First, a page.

What’s the Modern got going on?
The modern features a ‘Ultra-Modern’ weight relief pattern, a slim-taper neck with an asymmetrical profile and contoured heel, a beautiful dark 10- to 16-inch compound radius ebony fingerboard with a tight white binding, locking Grover Rotomatics and an aluminium Nashville Tune-o-matic bridge that’s secured in threaded inserts rather than screwed straight into the body.
The binding is bright white and the hardware is a bright a mirror-like chrome, while the mildly futuristic clear top-hat knobs provide access to a quartet of push/pull potentiometers hard-wired to an internal PCB.
The Push Pulls – True bypass!
Pulling either of the Burstbucker Pros’ volume controls into the up position puts the corresponding pickup into single-coil mode. The neck pickup’s tone control is where you’ll also find phase switching, while the bridge pickup’s tone control activates a ‘pure bypass’ that routes straight to the bridge humbucker with the tone control removed from the circuit.
The Build – Original to the naked eye!
Modern this may be, but this Les Paul isn’t a radical a rewrite that it feels in any way alien.
Although its mahogany body does hold 13 chambers, this 3.9kg/8.8lb guitar is still reassuringly substantial, with a smooth and balanced unplugged voice with no shortage of sustain above the 12th fret.
The body thickness is 10mm shallower than usual behind the contoured heel, but it doesn’t seem to have a negative sonic impact.
The Neck – Easy reach!
The asymmetric neck carve is subtle but effective. The slightly more rounded bass side and skinnier treble-side taper combine with the compound-radius fingerboard to offer a smooth, comfortable ride, but it’s definitely not a modern shred profile – relatively small medium-jumbo frets serve to keep things firmly in the ‘classic’ ballpark and may alienate more technical players.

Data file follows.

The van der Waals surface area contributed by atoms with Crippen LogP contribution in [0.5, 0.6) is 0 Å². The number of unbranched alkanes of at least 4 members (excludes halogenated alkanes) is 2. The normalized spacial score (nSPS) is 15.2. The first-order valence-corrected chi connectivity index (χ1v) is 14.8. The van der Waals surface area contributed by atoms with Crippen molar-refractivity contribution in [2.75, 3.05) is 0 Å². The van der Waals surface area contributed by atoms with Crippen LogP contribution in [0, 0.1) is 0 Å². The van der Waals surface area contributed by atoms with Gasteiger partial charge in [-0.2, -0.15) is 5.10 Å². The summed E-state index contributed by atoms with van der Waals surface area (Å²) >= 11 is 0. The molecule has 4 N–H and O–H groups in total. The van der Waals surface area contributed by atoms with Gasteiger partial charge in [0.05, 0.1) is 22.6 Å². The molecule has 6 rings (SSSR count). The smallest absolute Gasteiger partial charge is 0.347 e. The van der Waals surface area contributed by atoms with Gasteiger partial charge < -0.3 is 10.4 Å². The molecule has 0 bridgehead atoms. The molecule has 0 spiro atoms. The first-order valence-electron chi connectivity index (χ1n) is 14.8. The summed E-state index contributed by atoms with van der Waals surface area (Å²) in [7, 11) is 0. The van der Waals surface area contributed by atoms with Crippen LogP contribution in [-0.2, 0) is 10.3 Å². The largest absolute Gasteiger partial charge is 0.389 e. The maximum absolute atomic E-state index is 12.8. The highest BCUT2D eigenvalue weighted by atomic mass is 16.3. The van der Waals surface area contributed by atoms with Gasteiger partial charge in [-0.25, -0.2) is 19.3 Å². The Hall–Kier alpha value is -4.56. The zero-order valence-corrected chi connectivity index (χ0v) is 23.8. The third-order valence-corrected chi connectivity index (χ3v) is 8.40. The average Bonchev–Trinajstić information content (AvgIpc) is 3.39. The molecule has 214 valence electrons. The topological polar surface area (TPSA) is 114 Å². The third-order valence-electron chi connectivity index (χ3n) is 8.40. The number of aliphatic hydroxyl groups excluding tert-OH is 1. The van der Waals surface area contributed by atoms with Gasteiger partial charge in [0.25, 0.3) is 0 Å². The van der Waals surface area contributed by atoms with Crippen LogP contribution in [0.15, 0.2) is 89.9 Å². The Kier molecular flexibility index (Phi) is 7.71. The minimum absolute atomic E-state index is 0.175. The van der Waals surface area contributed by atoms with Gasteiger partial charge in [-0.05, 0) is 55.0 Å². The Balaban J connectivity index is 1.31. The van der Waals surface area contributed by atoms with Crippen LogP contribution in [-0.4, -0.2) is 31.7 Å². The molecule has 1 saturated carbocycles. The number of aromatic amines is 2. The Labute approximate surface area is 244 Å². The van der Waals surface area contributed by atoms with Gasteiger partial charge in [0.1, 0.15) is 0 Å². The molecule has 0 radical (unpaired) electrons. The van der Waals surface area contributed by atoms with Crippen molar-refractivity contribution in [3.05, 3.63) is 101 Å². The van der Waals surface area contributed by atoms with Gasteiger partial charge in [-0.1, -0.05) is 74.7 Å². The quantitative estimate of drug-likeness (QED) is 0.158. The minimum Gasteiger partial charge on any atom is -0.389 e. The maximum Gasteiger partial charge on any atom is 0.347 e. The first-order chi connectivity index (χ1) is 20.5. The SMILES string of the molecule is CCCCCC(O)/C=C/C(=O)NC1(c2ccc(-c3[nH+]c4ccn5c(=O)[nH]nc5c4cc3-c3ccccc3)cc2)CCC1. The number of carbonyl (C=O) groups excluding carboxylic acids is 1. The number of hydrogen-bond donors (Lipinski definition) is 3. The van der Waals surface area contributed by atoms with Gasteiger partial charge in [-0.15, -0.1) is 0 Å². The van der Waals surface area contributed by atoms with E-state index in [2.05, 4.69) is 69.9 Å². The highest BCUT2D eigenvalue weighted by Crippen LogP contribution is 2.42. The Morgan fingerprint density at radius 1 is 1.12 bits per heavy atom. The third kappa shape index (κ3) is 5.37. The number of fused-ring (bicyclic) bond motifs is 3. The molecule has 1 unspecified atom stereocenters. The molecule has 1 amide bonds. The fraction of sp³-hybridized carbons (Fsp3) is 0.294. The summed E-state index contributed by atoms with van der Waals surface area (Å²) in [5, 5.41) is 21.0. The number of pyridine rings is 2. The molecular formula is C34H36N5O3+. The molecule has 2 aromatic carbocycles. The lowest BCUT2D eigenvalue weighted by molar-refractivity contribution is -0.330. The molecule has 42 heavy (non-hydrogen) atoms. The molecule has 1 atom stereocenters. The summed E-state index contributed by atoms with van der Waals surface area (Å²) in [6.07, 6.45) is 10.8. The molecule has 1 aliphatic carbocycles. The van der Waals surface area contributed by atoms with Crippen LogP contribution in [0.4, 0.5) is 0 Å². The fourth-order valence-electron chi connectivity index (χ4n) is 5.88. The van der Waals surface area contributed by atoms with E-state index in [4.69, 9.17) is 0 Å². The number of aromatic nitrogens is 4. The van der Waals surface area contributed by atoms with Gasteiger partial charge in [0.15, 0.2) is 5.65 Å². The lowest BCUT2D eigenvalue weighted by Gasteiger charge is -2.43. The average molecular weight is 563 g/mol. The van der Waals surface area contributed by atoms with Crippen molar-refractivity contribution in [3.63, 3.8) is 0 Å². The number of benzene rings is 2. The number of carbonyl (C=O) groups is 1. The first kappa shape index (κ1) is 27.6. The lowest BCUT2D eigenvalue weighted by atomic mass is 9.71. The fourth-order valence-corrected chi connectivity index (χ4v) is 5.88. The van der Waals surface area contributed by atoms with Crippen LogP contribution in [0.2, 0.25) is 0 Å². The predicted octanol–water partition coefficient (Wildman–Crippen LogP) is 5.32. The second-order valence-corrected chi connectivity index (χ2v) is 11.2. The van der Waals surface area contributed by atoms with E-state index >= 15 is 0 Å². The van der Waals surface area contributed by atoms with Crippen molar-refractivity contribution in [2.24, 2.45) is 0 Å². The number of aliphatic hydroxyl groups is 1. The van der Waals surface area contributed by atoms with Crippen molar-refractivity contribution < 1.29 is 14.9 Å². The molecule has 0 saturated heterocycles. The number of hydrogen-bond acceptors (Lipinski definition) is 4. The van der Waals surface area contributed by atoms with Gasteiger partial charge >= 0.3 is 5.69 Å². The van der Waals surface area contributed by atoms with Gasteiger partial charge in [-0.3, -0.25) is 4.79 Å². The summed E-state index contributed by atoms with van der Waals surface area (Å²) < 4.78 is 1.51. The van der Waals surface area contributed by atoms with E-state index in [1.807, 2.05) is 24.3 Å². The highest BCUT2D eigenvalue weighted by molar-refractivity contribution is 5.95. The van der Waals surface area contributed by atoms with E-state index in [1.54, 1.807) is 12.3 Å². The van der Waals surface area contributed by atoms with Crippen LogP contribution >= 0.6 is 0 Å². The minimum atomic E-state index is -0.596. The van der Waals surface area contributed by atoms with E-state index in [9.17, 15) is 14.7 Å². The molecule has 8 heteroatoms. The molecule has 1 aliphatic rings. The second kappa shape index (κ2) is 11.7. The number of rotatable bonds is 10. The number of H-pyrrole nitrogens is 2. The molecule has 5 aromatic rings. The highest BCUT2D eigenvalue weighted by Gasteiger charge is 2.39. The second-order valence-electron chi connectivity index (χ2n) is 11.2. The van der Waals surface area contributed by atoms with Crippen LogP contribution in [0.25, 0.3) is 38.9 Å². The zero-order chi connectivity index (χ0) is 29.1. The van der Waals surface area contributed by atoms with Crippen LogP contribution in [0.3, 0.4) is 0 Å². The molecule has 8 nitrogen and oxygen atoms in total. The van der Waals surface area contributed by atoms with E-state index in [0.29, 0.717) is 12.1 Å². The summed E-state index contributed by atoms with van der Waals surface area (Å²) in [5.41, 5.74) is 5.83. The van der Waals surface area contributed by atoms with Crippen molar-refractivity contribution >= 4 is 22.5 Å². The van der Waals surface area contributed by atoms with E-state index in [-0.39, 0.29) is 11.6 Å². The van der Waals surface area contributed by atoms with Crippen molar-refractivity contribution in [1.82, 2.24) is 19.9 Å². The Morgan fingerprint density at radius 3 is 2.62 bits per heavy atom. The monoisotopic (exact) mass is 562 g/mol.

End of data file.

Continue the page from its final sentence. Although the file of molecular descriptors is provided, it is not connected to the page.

The Pickups – Burstbucker P90’s
Beginning with the full-fat humbucker tones, we’re greeted with plenty of treble, clarity, dynamic range and articulation – gone are the days when a new Gibson neck pickup is likely to sport a woolly blanket. With a clean tone and spring reverb, it’s easy to get lost in a seriously expressive pool of tones that remind you there’s so much more to these guitars than hard rock. While original PAFs, Patent Number humbuckers and expensive PAF clones might get closer to the sonic high-water mark of the golden era, Gibson’s pickups have made significant strides in the right direction.
Gibson are keen to describe the LP Modern’s single-coil voices as having P-90 characteristics, so we pull up the volume pots to see how close they get. Unlike many coil-split circuits, there’s no significant drop in level when switching from full humbucking mode, so that’s a good start. The treble softens and you do hear some of the wiriness, chewy midrange and nasal single-note tones that characterise Gibson’s iconic single-coil. The LP Modern isn’t going to fool anyone in a blind comparison with an old P–90 Goldtop or Special, but the single-coil voices here provide some interesting colours in their own right and respond particularly well to lots of gain!
The neck pickup’s phase switch, on the other hand, does result in a big drop in output – but it hollows things out nicely for percussive funk and scratchy ‘special effect’ lead tones. Flip to the pure bypass mode, however, and it’s the other end of the spectrum entirely. The additional kick and upper harmonic presence it brings to the bridge humbucker is tailor made for those big rock riffs and show-stopping solos…